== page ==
You’ve heard the term and you know it can be dangerous, but what is creosote? How does it form in my chimney? And, what can I do to prevent it? If you have a stove or fireplace and burn wood, this article is for you!
WHERE DOES IT COMES FROM?
As wood is burned, the smoke from the fireplace or stove rises up the chimney. As it rises, the smoke starts to cool off. Volatile by-products from combustion will begin to condense on the interior of the chimney.
Creosote building up inside your chimney is a very dangerous fire hazard. It doesn’t matter if it’s oak, elm, hickory or pine, creosote is a natural by-product from burning wood. It is critically important to burn dry, seasoned wood. Unseasoned and green firewood is a primary contributor to creosote build-up in chimneys. Dry wood burns more completely with fewer by-products. Green wood has a higher moisture content and creates more smoke.
Another cause of creosote is constantly having the air control on low. By always operating the stove with minimal combustion air, chimney temperatures might not be kept warm enough. More combustion air creates higher burning temperatures. Low chimney temperatures encourage condensation.
Other red flags for creosote issues include connecting an appliance to a chimney that is too large. This frequently happens with wood burning stoves. For example, a stove with a six inch collar is connected to an 8” x 10” flue. Because the draft is slowed down, the time that the smoke spends in the chimney is increased. Since the smoke is slower exiting the chimney, the higher up it goes the cooler it gets. Ideally, the flue collar on the stove and the chimney should be the same size. Six inches is the most common.
Another problem that can occasionally occurs is not enough combustion air moving through the stove because the house is too tight. This problem can happen when a fireplace or stove is installed in a downstairs, basement family room. An outside air kit will remedy this scenario.
One other thing: if it’s available, be sure to read and then reread your owner’s manual. This is especially important with today’s EPA certified equipment.
WHAT DOES IT LOOK LIKE?
Creosote residue may look black, powdery and flaky or a hard, black tar-like glaze. Over time, this residue will begin to get thicker on the inside wall of the chimney. As creosote hardens it becomes much more difficult to remove. At this stage it will drip like honey if the inside of the chimney reaches high enough temperatures.
CREOSOTE BUILD-UP HAS TO BE REMOVED!
Never ignore creosote building-up inside the chimney. If a fire is built and the primary air control is left open, this can allow hot air into the chimney and can ignite the creosote deposits. Firefighters know first-hand that chimney fires can get extremely hot, very quickly. A chimney fire can ignite anything combustible that’s in direct contact with it. Framing members and rafters are usually the first to catch fire.
The best way to remove creosote is to call a professional. The Chimney Safety Institute of America (CSIA) is the organization that certifies chimney sweeps in the united States and Wood Energy Technical Training (WETT) in Canada. After significant training and experience, a professional sweep will inspect your entire system. If you have a wood burning stove, this includes the connector pipe, the chimney and the stove’s reburn system. With a fireplace, the sweep inspects the firebox, smoke chamber, the damper and the chimney.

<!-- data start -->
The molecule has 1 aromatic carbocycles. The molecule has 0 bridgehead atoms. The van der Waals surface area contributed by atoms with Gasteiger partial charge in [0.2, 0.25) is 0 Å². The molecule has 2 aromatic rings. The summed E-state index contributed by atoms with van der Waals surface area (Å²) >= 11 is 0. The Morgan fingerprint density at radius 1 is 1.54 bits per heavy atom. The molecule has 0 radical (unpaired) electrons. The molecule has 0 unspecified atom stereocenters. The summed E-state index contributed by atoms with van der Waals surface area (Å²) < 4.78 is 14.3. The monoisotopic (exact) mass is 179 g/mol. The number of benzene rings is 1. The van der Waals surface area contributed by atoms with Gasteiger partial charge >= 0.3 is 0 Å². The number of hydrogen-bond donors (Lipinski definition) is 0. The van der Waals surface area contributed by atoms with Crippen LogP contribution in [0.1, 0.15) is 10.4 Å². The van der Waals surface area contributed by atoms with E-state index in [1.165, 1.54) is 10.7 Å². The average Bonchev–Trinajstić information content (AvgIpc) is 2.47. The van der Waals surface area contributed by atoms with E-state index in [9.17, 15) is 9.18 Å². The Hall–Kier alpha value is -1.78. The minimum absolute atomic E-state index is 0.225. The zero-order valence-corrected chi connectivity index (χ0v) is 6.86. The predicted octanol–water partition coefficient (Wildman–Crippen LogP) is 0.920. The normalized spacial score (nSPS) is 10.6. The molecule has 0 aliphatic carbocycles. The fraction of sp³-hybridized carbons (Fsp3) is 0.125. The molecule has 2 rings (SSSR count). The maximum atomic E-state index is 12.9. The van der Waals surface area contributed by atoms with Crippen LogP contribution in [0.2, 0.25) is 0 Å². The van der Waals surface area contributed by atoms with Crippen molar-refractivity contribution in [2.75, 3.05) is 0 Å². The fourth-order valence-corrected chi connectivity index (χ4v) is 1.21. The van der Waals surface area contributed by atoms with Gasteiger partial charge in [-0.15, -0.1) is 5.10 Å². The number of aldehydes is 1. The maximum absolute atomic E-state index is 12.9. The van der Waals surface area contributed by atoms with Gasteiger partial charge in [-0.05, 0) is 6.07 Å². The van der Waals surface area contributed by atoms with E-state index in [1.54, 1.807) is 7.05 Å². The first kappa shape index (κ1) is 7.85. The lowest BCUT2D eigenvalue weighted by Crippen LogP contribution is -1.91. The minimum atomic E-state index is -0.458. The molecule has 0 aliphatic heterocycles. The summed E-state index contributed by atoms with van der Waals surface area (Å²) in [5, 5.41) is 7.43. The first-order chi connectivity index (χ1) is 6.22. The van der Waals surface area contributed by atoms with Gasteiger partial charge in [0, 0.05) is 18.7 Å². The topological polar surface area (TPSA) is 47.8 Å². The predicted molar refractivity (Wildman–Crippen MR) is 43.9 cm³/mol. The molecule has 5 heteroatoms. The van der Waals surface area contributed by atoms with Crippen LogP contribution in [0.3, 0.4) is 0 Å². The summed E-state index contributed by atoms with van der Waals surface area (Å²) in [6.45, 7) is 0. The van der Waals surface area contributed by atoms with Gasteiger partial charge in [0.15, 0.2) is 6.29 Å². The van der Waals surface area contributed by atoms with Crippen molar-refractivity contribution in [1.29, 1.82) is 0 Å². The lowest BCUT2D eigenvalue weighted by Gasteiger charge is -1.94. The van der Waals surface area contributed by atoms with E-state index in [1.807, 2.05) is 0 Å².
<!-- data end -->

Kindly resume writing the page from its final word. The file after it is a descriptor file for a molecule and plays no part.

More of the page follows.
Your WE LOVE FIRE expert always subscribes to the National Fire Protection Association (NFPA) code. That is; inspect the chimney system at least once a year and clean it if needed.
It is not impossible to clean your own chimney. Many homeowners do. But a certified sweep will have the proper tools, equipment, safety gear and experience to do the job correctly. They have been trained to observe and look for things that you may not be aware of. They might clean three or four or five chimneys every day. You clean yours, once a year. Experience matters. Rely on an expert to safely inspect and clean your chimney.
Besides being a serious fire hazard, there can be other health issues with creosote.
Your skin and eyes can become irritated when in direct contact with creosote. Respiratory issues and allergies will emerge by breathing creosote particles. And studies have shown that creosote is a carcinogen. So, take necessary precautions if you are subjected to long-term exposures of creosote.
IT’S TIME TO ACT
If you have not had your chimney inspected lately, odds are high that you have deposits of creosote built up right now. Understand that creosote in your chimney can put your family and property at risk.
Now you’re better equipped to recognize the causes of creosote forming. The importance of burning seasoned wood and regular routine maintenance is well documented. Call your WE LOVE FIRE expert and set up an appointment with a CSIA or WETT certified, professional chimney sweep. Do it now, while you’re thinking about it.